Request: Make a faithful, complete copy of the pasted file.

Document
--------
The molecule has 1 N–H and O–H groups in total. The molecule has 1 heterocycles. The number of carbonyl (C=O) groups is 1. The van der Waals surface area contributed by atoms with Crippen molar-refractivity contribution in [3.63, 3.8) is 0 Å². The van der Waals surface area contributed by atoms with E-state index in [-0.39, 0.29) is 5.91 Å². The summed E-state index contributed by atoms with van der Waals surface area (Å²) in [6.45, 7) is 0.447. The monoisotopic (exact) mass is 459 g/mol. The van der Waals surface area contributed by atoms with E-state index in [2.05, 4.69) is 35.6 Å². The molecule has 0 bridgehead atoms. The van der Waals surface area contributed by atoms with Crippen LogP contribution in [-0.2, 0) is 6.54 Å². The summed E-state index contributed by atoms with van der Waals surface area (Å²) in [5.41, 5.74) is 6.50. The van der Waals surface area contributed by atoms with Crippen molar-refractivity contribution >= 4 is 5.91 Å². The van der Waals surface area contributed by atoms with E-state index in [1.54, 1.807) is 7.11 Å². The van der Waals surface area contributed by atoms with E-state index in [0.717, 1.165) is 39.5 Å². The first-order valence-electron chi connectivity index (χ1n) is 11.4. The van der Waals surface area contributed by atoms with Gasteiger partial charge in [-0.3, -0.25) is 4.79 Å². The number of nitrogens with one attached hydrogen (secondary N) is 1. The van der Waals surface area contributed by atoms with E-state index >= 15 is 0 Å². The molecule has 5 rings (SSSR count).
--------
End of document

The molecule has 1 N–H and O–H groups in total. The molecule has 1 heterocycles. The number of carbonyl (C=O) groups is 1. The van der Waals surface area contributed by atoms with Crippen molar-refractivity contribution in [3.63, 3.8) is 0 Å². The van der Waals surface area contributed by atoms with E-state index in [-0.39, 0.29) is 5.91 Å². The summed E-state index contributed by atoms with van der Waals surface area (Å²) in [6.45, 7) is 0.447. The monoisotopic (exact) mass is 459 g/mol. The van der Waals surface area contributed by atoms with E-state index in [2.05, 4.69) is 35.6 Å². The molecule has 0 bridgehead atoms. The van der Waals surface area contributed by atoms with Crippen LogP contribution in [-0.2, 0) is 6.54 Å². The summed E-state index contributed by atoms with van der Waals surface area (Å²) in [5.41, 5.74) is 6.50. The van der Waals surface area contributed by atoms with Crippen molar-refractivity contribution >= 4 is 5.91 Å². The van der Waals surface area contributed by atoms with E-state index in [1.54, 1.807) is 7.11 Å². The van der Waals surface area contributed by atoms with E-state index in [0.717, 1.165) is 39.5 Å². The first-order valence-electron chi connectivity index (χ1n) is 11.4. The van der Waals surface area contributed by atoms with Gasteiger partial charge in [-0.3, -0.25) is 4.79 Å². The number of nitrogens with one attached hydrogen (secondary N) is 1. The van der Waals surface area contributed by atoms with E-state index >= 15 is 0 Å². The molecule has 5 rings (SSSR count).